Sunday, June 28, 2009
It will be an understatement if the weather is described as seething, scorching, baking, burning, fiery…because at 45degreeC it is nothing less than Catastrophic! There is absolutely no sign of monsoon clouds. Now and then an occasional stray cloud shows up with no promise of any respite from the searing summer heat. Life looks tough outdoors yet these intrepid birds fly around undeterred, settling down only to have a cool sip. I remember reading somewhere that the best way to beat the heat is to drink lots and lots of water and to stop cribbing about the weather. They say its all in the attitude; well, these birds do teach a lesson in attitude building.Not everyone protests the oppressive climate though; the sunflowers look gay and sprightly. The blooming sunflower is one thing that gives me a reason to dare for a stroll outdoors; it is fascinating to see the movement of the flower head with the movement of the Sun. Heliconias are always a beautiful sight to behold though their fiery red color is not exactly very summery, and when seen outdoors in this weather, they look more like a yellow flower, which has been roasted red. The lilies bloomed just in time in my makeshift pond to lend a cool touch to the garden – a desperate need in this weather. There is a measure of optimism though. The monsoons have finally started moving, and if the weather forecast is to be believed, there may be some respite coming in a week or two. Till then I am trying to keep my cool by dreaming about all the good things I am going to do once the rain gods start showering their blessings!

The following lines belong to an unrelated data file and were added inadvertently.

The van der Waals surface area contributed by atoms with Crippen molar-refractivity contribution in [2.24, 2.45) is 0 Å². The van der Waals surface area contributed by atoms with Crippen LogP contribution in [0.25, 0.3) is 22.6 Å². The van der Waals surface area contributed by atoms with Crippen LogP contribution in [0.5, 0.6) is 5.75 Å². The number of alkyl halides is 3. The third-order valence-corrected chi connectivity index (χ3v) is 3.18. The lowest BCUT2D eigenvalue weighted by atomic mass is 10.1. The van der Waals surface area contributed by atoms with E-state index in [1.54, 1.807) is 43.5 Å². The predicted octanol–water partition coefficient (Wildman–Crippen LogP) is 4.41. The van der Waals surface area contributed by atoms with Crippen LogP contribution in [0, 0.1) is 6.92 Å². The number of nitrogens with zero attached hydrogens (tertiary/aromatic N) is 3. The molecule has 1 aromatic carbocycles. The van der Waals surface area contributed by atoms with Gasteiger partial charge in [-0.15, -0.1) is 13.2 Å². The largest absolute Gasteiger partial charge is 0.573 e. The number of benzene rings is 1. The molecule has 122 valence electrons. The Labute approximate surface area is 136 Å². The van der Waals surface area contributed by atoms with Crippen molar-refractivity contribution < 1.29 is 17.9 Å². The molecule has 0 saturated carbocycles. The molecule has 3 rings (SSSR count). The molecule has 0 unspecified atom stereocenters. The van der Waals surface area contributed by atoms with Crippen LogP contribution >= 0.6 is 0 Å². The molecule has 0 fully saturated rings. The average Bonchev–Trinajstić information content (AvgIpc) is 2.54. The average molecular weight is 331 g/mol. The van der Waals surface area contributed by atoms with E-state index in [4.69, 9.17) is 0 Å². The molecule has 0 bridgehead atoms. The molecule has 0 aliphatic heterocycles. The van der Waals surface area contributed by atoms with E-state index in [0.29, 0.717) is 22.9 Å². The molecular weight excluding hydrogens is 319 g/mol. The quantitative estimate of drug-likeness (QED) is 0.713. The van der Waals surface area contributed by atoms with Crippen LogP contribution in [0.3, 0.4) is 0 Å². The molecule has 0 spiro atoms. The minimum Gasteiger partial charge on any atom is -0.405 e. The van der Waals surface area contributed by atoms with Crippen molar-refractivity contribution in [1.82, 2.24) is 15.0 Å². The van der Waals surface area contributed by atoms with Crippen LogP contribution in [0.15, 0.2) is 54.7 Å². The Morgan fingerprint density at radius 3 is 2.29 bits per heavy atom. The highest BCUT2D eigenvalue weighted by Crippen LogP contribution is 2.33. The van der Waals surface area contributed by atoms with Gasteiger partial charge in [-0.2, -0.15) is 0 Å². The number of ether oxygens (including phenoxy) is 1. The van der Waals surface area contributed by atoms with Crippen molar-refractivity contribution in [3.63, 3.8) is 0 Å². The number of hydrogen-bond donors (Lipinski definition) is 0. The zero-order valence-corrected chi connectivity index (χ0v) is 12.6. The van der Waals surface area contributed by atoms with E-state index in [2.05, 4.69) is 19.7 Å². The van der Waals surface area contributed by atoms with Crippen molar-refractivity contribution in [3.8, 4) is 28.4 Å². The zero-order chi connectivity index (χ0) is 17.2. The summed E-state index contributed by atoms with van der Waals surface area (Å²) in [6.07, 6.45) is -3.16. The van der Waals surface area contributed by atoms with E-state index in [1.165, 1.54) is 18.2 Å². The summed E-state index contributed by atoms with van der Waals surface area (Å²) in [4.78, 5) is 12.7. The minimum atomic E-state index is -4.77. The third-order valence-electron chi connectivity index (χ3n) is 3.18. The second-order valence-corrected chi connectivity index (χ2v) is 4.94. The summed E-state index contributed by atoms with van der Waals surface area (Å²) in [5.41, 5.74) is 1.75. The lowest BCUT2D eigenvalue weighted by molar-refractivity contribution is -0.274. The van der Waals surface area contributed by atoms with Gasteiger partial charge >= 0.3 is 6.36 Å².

Thursday, June 11, 2009